My work here in Israel thus far suggests that the difference cannot be accounted for by such means. Clearly there are compelling security arguments for Israel to maintain a military presence in Gaza yet, despite broad recognition of these arguments, reoccupation remains highly unpopular. This is so much so that even politicians on the nationalist far-right who have told me they believe Israel should reoccupy and resettle Gaza do not believe it to be realistic or even desirable at this time. What is going on here? A survey by the Peace Index in July 2005 may offer a part of the answer.

This poll asked for those who supported the Disengagement plan and those who opposed it, they asked why. For supporters, the strongest response among both the Jewish and general population was that the Israeli presence in Gaza was too costly in terms of soldiers’ lives and motivating Palestinians towards supporting terrorism (19.2 and 17.4% respectively). The second strongest response among both populations was the belief that Gaza is not part of the historical land of Israel and there is therefore no reason for Israelis to be there (12.3 and 12.7%). The third strongest response was the belief that a withdrawal would signal to the Palestinians Israel’s desire for peace (8.3 and 11.6%)

For opponents of the disengagement, the strongest reason among the Jewish and general populations was that the Palestinians would see the withdrawal as their victory (8.5 and 7.8% respectively). The second strongest response for both was that a withdrawal would lead to an increase in terrorist bases in Gaza (8.1 and 7.5%), while the third strongest response was that withdrawal would be a strategic threat to Israel (7.3 and 6.6%). The weakest response explaining opposition to withdrawal was that Gaza is part of the Promised Land of Israel (3.4 and 3%).

Although security arguments are the most important reasons given for both supporting and opposing withdrawal, I have above made clear that such security considerations have not dictated policy in the same direction when it comes to the West Bank. Indeed, the most consistent condition revealed in these sets of questions are that, strategic concerns aside, more Israelis believe that Gaza is irrelevant to their historical homeland than those who believe it is integral. If this is a critical factor for national polities in determining whether or not a territory is worth defending, it may help explain why such security arguments have significantly less traction in Gaza than they do in the West Bank.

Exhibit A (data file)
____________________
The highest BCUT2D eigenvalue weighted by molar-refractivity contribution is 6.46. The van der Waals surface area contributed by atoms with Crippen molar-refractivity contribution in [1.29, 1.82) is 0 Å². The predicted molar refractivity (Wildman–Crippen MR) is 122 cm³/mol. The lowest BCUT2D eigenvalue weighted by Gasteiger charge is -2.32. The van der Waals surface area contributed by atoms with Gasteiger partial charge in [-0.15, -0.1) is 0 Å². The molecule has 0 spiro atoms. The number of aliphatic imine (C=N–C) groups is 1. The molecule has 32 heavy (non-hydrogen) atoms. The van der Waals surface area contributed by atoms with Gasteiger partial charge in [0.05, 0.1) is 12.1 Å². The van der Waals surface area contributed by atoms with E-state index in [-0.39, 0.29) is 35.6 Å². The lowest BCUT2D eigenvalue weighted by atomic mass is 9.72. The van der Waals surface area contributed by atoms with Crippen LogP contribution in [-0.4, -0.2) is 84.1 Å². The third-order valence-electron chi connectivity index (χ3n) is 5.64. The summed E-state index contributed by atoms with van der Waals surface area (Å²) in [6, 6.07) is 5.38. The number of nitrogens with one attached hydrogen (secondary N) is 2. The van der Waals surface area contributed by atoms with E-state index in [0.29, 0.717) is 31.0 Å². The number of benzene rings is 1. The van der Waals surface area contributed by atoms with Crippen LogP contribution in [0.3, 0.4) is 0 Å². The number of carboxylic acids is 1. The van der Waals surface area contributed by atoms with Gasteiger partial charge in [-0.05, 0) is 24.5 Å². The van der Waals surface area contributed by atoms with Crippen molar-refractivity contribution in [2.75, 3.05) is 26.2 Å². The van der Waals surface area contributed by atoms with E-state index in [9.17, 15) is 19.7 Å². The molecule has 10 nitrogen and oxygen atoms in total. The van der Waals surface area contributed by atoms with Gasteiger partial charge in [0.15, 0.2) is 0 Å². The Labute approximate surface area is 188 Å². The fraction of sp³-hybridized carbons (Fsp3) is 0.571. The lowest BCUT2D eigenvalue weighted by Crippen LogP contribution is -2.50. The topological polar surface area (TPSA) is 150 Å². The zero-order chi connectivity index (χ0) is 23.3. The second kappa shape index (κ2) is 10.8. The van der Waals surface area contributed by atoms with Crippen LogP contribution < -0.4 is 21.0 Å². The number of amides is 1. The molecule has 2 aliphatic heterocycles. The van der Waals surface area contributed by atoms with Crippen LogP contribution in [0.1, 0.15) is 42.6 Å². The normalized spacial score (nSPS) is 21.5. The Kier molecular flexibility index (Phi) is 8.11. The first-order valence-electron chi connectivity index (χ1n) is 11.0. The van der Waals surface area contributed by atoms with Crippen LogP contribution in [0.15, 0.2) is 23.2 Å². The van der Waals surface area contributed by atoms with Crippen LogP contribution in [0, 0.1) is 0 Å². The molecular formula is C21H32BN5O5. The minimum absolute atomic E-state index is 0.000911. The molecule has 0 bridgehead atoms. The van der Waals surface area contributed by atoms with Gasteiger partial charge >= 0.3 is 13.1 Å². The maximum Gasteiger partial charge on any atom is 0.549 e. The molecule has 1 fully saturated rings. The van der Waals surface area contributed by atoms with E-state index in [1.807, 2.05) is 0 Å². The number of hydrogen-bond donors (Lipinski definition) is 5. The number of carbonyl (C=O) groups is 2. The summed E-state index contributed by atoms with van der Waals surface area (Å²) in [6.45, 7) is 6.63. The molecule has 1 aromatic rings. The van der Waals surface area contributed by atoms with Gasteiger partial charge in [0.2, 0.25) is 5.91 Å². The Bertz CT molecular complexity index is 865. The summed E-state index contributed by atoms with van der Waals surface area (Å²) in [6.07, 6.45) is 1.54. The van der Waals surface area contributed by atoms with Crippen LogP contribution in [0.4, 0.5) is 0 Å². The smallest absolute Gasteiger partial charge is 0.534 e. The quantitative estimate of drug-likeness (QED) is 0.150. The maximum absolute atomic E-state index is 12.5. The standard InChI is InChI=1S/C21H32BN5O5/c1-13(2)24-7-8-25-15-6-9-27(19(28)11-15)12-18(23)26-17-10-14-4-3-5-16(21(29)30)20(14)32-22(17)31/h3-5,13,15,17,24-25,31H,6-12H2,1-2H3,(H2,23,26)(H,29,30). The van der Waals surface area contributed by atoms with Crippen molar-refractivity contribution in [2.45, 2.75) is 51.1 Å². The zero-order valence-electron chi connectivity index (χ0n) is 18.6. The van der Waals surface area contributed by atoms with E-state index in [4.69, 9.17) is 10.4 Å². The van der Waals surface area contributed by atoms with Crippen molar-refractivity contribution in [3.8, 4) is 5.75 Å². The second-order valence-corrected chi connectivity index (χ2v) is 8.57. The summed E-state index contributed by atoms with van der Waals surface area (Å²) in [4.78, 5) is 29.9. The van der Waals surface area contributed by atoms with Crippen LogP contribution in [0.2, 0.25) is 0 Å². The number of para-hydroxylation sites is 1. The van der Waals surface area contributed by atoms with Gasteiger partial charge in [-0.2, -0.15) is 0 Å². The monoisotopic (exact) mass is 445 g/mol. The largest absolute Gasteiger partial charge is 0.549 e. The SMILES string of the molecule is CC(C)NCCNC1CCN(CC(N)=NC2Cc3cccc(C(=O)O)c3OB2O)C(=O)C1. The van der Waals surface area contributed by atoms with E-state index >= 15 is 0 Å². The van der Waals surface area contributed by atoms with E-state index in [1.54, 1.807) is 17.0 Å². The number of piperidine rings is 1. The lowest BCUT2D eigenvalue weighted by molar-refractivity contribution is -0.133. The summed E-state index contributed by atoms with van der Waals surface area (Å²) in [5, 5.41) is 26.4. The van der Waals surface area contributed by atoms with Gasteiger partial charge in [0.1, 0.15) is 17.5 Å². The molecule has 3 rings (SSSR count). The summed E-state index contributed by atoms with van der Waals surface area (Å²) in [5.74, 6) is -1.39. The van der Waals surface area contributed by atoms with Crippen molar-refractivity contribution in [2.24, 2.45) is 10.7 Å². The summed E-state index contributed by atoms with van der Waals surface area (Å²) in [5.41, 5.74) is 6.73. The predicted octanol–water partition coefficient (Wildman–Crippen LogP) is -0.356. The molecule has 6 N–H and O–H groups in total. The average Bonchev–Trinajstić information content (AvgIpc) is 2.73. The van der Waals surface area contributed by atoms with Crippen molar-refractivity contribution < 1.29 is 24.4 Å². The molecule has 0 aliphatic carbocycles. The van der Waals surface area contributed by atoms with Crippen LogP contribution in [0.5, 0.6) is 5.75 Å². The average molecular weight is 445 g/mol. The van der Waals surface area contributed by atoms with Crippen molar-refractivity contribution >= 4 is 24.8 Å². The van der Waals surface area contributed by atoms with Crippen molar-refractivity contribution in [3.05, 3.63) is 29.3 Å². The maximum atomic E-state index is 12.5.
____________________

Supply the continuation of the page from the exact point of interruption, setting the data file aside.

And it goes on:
4 Responses to Polls: Gaza Disengagement and Policy Considerations

  1. MikeN99 says:

    Interesting observation. I would guess that such polls would probably under represent the level motivation that comes from historical connections to the land. For example, a person may tell themselves that they have come to a position based on security concerns, but in reality they are motivated by the gut-level historical connection.

    • arielzellman says:

      This would definitely be my instinct, although I cannot prove one way or another from the data presented here. However, it is highly suggestive, given the low priority given to “land of Israel” concerns for those who opposed the disengagement and the relatively high priority given to claiming Gaza is not a part of the land for those who supported it. The security arguments, on the other hand, are pretty much a given.

  2. […] by the public that peace with Egypt was actually possible, opposition to withdrawal dropped off. With regard to the former, support for “disengagement” grew as demographic concerns rose in prominence and shrunk as […]